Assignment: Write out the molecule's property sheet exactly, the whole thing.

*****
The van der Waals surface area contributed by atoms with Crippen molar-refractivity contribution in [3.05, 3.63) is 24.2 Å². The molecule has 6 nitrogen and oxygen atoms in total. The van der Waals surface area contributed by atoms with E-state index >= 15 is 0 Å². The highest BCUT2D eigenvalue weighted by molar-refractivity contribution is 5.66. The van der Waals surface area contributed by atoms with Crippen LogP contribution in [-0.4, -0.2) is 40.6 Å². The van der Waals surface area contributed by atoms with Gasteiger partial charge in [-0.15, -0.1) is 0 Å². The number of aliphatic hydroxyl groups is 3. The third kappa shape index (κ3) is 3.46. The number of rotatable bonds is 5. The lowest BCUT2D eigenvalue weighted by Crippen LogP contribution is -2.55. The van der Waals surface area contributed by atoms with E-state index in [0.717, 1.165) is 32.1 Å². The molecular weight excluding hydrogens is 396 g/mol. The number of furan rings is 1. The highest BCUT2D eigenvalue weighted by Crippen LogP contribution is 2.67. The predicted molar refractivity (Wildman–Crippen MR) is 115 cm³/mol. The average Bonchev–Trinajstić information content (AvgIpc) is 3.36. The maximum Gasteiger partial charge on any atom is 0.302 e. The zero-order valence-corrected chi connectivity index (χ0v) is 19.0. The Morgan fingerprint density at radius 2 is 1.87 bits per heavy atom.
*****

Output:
The van der Waals surface area contributed by atoms with Crippen molar-refractivity contribution in [3.05, 3.63) is 24.2 Å². The molecule has 6 nitrogen and oxygen atoms in total. The van der Waals surface area contributed by atoms with E-state index >= 15 is 0 Å². The highest BCUT2D eigenvalue weighted by molar-refractivity contribution is 5.66. The van der Waals surface area contributed by atoms with Crippen LogP contribution in [-0.4, -0.2) is 40.6 Å². The van der Waals surface area contributed by atoms with Gasteiger partial charge in [-0.15, -0.1) is 0 Å². The number of aliphatic hydroxyl groups is 3. The third kappa shape index (κ3) is 3.46. The number of rotatable bonds is 5. The lowest BCUT2D eigenvalue weighted by Crippen LogP contribution is -2.55. The van der Waals surface area contributed by atoms with E-state index in [0.717, 1.165) is 32.1 Å². The molecular weight excluding hydrogens is 396 g/mol. The number of furan rings is 1. The highest BCUT2D eigenvalue weighted by Crippen LogP contribution is 2.67. The predicted molar refractivity (Wildman–Crippen MR) is 115 cm³/mol. The average Bonchev–Trinajstić information content (AvgIpc) is 3.36. The maximum Gasteiger partial charge on any atom is 0.302 e. The zero-order valence-corrected chi connectivity index (χ0v) is 19.0. The Morgan fingerprint density at radius 2 is 1.87 bits per heavy atom.